"With what amazing facility can everybody fit the words of a favourite author to his own case! When Lobscum Briggs, Esquire, sees the well-known lines of Horace: "Exegi monumer.tum sere perennius." he thinks it perfectly applicable to his own farce, though the week's duration of that miserable production was simply occasioned by the economy of the manager, who would not incur the expense of printing a new bill. And in the same manner did the rhapsody of Jean Paul, though supposed to be uttered on one of the islands in the Lago Maggiore, seem to Panurge a perfectly apt expression of his thoughts, as he wandered through the lovely, but less romantic region of Seven Dials. He was himself the son of the gods, and Carpimon was the incarnation of all the woes for which nature was to supply a balm. Thus, while the half-crown was the morning-dew of the ideal, the expenditure of that precious coin by Carpimon was its conversion into an unseemly drizzle. Carpimon waiting on the mat, was the crutched mummy in the catacomb ; indeed worse than the mummy, for the stick which he invariably carried seemed to have been procured, not so much for the support of his person, as with a view to the enforcement of his demands. Carpimon was also one of those human beings, the sight of whom affords no joy.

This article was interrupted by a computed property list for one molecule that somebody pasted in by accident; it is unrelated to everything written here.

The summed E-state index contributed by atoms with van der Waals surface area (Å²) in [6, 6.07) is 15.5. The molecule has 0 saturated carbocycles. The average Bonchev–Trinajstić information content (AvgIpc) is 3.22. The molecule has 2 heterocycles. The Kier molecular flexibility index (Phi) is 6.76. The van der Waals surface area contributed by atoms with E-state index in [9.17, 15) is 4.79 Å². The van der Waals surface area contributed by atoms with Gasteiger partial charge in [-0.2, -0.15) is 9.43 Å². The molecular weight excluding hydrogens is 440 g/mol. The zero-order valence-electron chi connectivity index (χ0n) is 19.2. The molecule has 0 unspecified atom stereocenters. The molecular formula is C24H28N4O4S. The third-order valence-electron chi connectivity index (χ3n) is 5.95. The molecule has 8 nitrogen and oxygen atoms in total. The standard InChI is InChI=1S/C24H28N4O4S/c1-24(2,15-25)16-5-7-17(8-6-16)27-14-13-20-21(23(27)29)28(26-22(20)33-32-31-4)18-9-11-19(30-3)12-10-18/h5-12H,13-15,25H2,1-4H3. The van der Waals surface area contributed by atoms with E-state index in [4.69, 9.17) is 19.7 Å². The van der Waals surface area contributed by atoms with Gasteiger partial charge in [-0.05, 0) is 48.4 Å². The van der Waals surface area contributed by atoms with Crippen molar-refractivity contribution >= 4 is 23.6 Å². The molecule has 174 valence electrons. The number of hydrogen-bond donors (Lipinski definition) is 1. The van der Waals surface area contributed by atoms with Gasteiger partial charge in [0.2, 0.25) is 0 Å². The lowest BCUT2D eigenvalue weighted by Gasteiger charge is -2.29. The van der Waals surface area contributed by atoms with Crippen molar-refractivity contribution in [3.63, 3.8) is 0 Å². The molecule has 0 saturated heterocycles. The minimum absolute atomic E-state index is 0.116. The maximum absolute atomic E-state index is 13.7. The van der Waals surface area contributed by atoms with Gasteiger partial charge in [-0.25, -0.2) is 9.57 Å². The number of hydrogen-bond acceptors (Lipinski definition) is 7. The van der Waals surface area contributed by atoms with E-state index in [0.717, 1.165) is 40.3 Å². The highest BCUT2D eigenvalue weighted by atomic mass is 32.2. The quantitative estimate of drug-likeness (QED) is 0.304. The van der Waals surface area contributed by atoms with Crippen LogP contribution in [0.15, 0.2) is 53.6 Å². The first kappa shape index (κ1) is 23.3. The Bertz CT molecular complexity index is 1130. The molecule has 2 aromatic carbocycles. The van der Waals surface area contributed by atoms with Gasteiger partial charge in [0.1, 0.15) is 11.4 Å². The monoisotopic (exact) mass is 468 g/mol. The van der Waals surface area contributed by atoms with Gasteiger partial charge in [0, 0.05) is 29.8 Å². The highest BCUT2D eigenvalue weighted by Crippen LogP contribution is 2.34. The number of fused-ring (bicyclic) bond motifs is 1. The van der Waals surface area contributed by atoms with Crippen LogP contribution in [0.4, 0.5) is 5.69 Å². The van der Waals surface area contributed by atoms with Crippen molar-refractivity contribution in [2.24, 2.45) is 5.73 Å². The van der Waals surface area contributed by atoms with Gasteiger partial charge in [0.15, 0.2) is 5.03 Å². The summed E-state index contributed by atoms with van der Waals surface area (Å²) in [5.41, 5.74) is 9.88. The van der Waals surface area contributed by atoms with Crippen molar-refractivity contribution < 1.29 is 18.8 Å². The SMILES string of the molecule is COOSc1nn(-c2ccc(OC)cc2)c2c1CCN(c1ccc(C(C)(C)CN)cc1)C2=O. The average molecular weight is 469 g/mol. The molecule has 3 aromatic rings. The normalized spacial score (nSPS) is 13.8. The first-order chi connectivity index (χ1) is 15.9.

Followed by a considerable train of blackguard boys, who composed a perpetual, but by no means elucidatory, comment on his loudly expressed thoughts, Panurge at length reached the Edinburgh Castle, where Le found Pantagruel and Epistemon, with a mild, dignified sorrow written on their countenances. Two days, at least, had elapsed, since the former had lent ten shillings, the latter eighteen-pence, to Carpimon, and they had therefore had time to sooth their aching hearts with the balm of philosophy.

"What a lovely unanimity exists in the mind of America!" said Epistemon, with an amiable sigh.

"Dost thou allude to the last fight in Congress, and to the universal delight in riot there manifested?" asked Panurge.